From there we have a love story to be sorted out along with Tim's career. Out of desperation Tim Bart is ready to do in real life what he couldn't bring himself to do on screen but happy coincidences right the moment and ultimately lead to the expected ending.
It Happened in Hollywood is hokey but interesting nonetheless. The story seems ambitious for such a quickie B movie and the only real stars in it, Richard Dix and Fay Wray, give it their best efforts. Dix in particular is wonderful here recalling his own old cowboy characters and doing a masterful job of poor acting when called upon to do so. When his Tim Bart comes back as a gangster Dix puts over the part well enough to have made me wish he saw the job through so I could have seen how cold blooded he could become!
Tim Bart's virtue is a bit much, but by the same token steel jawed Dix can always manage to put that type personality across. The love story with Wray works well from her begging eyes to Dix's self-sacrifice in refusing to saddle her rising career to his sinking ship. For a movie I wasn't expecting to get any emotional rise out of I found myself rooting for Tim to stop playing the hero and tell Gloria how he felt! This unexpected chemistry had me wishing that they did more together.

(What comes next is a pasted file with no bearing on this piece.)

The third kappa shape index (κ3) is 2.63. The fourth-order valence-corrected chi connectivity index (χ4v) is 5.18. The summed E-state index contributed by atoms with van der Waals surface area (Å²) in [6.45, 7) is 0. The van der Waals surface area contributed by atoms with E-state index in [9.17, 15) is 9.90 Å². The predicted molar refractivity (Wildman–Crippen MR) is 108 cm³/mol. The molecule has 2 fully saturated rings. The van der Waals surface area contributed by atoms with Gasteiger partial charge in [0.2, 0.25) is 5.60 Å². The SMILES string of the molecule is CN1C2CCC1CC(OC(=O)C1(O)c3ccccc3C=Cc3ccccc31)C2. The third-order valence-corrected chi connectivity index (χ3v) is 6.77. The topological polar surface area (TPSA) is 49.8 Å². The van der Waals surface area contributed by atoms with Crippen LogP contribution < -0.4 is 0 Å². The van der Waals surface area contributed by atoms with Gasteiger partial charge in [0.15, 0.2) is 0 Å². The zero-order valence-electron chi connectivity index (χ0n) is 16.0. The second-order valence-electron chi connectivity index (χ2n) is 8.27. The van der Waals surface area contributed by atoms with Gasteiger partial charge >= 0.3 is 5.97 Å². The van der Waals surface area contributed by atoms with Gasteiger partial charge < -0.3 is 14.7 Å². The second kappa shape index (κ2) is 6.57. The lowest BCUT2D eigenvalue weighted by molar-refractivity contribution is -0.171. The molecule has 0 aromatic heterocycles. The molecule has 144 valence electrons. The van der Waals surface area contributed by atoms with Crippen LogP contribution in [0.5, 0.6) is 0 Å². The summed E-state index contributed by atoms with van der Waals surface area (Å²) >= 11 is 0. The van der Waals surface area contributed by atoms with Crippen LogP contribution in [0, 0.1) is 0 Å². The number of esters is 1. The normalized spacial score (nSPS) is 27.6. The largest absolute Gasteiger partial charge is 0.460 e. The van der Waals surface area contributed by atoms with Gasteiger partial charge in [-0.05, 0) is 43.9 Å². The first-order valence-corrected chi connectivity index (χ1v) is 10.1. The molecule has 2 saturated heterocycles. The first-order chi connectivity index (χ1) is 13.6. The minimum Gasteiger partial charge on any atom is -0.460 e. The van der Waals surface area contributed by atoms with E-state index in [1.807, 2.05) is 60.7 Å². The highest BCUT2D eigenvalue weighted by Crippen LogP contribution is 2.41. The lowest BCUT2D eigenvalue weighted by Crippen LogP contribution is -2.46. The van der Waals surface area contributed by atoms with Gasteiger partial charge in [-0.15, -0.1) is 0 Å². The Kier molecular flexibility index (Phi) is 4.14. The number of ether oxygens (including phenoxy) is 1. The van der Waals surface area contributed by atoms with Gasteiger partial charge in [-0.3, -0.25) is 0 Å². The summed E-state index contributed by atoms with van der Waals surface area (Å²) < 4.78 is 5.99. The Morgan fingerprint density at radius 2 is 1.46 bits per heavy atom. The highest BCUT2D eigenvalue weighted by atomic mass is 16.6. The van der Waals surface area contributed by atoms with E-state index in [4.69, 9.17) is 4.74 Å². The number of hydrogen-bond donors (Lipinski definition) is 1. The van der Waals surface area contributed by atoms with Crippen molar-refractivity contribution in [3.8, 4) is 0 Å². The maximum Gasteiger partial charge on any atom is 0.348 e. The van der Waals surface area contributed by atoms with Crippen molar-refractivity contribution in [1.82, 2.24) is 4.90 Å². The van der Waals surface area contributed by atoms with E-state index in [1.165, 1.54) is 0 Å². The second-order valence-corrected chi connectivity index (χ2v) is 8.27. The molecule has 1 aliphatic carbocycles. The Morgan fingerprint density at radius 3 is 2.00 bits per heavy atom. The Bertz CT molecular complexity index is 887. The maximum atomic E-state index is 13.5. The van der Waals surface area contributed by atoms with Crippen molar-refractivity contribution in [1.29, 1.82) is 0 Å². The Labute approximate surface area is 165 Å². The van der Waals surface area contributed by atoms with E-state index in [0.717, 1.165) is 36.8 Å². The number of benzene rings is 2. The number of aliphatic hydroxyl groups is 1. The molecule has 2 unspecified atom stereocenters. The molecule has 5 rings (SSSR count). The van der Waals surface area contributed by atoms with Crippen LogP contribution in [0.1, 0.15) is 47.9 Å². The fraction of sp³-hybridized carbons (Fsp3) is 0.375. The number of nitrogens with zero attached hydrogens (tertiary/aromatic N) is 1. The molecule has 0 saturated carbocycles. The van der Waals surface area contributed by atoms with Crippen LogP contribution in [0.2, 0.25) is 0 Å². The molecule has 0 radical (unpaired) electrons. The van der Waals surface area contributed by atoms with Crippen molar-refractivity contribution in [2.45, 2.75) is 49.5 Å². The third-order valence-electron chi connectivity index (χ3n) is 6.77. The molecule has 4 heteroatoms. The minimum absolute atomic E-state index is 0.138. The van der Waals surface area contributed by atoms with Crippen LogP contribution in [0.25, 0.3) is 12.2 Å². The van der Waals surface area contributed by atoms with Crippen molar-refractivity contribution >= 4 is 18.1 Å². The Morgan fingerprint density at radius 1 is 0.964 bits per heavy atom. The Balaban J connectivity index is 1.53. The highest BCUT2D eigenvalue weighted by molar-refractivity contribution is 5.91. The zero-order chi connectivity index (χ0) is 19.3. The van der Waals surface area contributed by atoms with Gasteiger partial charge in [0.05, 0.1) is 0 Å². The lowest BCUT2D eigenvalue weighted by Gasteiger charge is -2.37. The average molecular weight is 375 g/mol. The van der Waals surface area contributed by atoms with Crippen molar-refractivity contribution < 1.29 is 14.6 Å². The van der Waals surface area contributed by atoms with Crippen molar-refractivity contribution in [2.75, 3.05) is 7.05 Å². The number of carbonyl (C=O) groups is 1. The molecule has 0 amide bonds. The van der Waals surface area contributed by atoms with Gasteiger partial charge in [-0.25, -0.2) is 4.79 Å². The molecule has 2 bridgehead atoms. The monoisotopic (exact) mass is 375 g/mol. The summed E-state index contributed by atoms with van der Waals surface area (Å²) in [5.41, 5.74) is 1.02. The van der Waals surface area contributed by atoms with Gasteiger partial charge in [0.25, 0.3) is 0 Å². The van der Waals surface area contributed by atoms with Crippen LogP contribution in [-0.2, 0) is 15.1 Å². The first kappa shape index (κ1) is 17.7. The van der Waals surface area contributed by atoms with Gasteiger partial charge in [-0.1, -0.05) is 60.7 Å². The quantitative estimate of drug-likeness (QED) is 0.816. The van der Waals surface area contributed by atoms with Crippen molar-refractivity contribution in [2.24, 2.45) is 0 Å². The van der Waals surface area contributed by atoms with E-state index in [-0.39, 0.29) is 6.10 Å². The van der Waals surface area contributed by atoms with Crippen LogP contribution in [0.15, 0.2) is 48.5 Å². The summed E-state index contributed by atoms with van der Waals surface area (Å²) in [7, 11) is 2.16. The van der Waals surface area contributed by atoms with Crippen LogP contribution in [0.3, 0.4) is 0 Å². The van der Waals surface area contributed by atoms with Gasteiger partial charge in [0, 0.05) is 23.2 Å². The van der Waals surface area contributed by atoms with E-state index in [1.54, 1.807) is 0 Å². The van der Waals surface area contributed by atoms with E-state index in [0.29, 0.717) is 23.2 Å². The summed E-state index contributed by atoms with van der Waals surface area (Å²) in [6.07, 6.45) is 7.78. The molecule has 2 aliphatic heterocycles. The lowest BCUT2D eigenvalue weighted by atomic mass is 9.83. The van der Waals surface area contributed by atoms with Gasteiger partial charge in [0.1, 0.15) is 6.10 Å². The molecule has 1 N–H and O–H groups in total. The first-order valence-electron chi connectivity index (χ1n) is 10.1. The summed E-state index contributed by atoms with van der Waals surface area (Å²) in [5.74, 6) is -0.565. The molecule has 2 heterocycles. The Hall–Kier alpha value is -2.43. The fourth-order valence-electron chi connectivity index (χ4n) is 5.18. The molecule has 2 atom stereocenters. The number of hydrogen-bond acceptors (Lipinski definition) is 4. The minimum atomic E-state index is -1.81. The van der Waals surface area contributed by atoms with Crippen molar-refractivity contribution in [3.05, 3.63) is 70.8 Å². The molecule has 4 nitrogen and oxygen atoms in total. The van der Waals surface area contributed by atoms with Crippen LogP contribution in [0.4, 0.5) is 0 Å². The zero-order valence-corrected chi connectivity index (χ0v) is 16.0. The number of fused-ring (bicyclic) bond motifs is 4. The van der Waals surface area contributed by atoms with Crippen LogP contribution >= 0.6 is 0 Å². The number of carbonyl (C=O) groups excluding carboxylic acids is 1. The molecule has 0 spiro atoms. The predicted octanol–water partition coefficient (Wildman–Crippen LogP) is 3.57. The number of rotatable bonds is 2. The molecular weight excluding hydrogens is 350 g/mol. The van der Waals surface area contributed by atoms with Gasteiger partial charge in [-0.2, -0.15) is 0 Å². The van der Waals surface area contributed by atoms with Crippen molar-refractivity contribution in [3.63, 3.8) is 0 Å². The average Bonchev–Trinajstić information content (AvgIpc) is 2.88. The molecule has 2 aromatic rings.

If you're a Richard Dix fan you're bound to get a kick out of It Happened in Hollywood. Fay Wray fans can awe at her beauty. The kid grated on me a bit, but there was enough going on that I was willing to overlook him. I'm not sure how you'll feel about this one if Westerns are your genre, but Dix definitely calls Tom Mix to mind so this might be up your alley too. It's also going to recall stories of talkie transition from A Star Is Born right down to The Artist (2011), so if you've seen those movies you've also got something to latch onto here.
Toss in a party with a dozen or so doubles for famous Hollywood stars, some that I'm still trying to identify, and you've got an all around fun movie!